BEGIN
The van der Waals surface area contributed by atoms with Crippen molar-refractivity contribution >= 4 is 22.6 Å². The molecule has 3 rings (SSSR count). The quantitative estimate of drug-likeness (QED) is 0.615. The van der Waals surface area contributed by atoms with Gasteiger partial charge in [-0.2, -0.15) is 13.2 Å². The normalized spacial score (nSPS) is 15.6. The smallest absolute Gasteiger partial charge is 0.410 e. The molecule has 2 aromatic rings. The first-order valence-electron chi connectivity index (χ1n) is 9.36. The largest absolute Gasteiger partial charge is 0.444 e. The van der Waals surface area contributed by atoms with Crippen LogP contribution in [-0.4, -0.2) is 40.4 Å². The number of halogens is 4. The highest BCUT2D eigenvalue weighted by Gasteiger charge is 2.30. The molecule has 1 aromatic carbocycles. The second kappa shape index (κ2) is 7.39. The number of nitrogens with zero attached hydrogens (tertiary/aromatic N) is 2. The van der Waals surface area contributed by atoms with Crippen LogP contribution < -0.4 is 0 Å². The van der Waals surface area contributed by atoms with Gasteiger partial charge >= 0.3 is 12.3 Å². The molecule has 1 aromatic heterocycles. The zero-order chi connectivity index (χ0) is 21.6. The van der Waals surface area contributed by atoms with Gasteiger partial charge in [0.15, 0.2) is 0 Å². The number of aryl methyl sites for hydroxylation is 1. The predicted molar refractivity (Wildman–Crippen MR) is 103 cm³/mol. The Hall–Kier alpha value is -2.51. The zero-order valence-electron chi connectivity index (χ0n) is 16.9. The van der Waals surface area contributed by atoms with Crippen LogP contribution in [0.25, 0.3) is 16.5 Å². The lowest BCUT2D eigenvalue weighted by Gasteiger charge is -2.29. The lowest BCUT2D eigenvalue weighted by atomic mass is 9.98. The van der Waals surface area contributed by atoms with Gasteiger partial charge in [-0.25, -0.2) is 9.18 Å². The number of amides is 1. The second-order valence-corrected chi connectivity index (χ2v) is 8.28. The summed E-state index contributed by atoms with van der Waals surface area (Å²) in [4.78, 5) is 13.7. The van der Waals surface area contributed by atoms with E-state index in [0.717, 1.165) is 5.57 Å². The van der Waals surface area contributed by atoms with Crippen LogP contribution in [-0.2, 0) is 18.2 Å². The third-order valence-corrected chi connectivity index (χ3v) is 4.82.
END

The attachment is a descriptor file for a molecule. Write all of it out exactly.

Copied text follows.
The van der Waals surface area contributed by atoms with Crippen molar-refractivity contribution >= 4 is 22.6 Å². The molecule has 3 rings (SSSR count). The quantitative estimate of drug-likeness (QED) is 0.615. The van der Waals surface area contributed by atoms with Gasteiger partial charge in [-0.2, -0.15) is 13.2 Å². The normalized spacial score (nSPS) is 15.6. The smallest absolute Gasteiger partial charge is 0.410 e. The molecule has 2 aromatic rings. The first-order valence-electron chi connectivity index (χ1n) is 9.36. The largest absolute Gasteiger partial charge is 0.444 e. The van der Waals surface area contributed by atoms with Crippen LogP contribution in [-0.4, -0.2) is 40.4 Å². The number of halogens is 4. The highest BCUT2D eigenvalue weighted by Gasteiger charge is 2.30. The molecule has 1 aromatic carbocycles. The second kappa shape index (κ2) is 7.39. The number of nitrogens with zero attached hydrogens (tertiary/aromatic N) is 2. The van der Waals surface area contributed by atoms with Crippen LogP contribution < -0.4 is 0 Å². The van der Waals surface area contributed by atoms with Gasteiger partial charge >= 0.3 is 12.3 Å². The molecule has 1 aromatic heterocycles. The zero-order chi connectivity index (χ0) is 21.6. The van der Waals surface area contributed by atoms with Gasteiger partial charge in [0.15, 0.2) is 0 Å². The number of aryl methyl sites for hydroxylation is 1. The predicted molar refractivity (Wildman–Crippen MR) is 103 cm³/mol. The Hall–Kier alpha value is -2.51. The zero-order valence-electron chi connectivity index (χ0n) is 16.9. The van der Waals surface area contributed by atoms with Crippen LogP contribution in [0.25, 0.3) is 16.5 Å². The lowest BCUT2D eigenvalue weighted by Gasteiger charge is -2.29. The lowest BCUT2D eigenvalue weighted by atomic mass is 9.98. The van der Waals surface area contributed by atoms with Gasteiger partial charge in [-0.25, -0.2) is 9.18 Å². The number of amides is 1. The second-order valence-corrected chi connectivity index (χ2v) is 8.28. The summed E-state index contributed by atoms with van der Waals surface area (Å²) in [4.78, 5) is 13.7. The van der Waals surface area contributed by atoms with E-state index in [0.717, 1.165) is 5.57 Å². The van der Waals surface area contributed by atoms with Crippen LogP contribution in [-0.2, 0) is 18.2 Å². The third-order valence-corrected chi connectivity index (χ3v) is 4.82.